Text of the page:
AE: Aside from Shabazz, the player's who's most crucial to UConn's success is _______________.
TUB: Ryan Boatright, Napier's backcourt partner. It's not right to say Boatright got off to a slow start, but he didn't jump out of the game with the same spark UConn fans were used to. Then Napier asked to play a bit more PG so he could get Boat the ball. The result? Boatright is averaging 18.6 points in his last six games. I'll put those two (along with freshman Omar Calhoun) up against any backcourt in the Big East, including Louisville's. If you wanted to go the other way for crucial players the answer would be either Tyler Olander or Enosch Wolf, UConn's main big men. Neither is anywhere near the top of the Big East big men, but UConn's front line is so thin that if those two don't play well the Huskies are in a lot of trouble.
AE: With UConn ineligible for the post-season and the Big East tournament, it's almost like the Huskies are playing 30 exhibition games this year. That's gotta be a surreal feeling, doesn't it? Is it having any tangible effect on attendance or general interest in the program?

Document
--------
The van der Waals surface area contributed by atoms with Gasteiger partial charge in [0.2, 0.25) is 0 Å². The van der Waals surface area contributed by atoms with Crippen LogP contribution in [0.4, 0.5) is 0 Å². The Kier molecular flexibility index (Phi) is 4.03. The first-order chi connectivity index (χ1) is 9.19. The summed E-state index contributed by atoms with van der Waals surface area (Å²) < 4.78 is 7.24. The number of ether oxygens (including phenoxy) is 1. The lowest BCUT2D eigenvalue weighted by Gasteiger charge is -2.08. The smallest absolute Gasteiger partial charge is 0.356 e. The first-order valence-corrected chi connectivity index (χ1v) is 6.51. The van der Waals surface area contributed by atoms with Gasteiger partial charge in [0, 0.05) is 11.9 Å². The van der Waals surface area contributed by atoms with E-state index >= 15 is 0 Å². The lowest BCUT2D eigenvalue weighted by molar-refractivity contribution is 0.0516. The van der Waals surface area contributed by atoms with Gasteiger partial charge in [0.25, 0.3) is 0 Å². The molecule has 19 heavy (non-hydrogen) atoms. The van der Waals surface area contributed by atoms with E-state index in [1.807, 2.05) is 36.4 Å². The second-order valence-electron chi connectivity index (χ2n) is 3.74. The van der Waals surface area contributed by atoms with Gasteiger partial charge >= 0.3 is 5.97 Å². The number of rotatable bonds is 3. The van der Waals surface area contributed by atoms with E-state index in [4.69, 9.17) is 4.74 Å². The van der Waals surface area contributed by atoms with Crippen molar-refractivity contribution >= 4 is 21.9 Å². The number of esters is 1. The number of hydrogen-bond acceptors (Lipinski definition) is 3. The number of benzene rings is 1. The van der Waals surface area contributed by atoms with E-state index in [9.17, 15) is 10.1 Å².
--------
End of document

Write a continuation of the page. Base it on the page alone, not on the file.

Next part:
TUB: It is a bit surreal, but the Kevin Ollie story line has given it a lot of weight so far. Sure the Huskies couldn't make the postseason if they did well, but they could get a well-liked former player a contract, which was its own challenge. I might have a very different answer in February though, especially if the Huskies are struggling.
AE: (BONUS) KILL BANG MARRY: Jim Boeheim. Ray Allen. Geno.
TUB: I'm marrying Geno and killing Boeheim.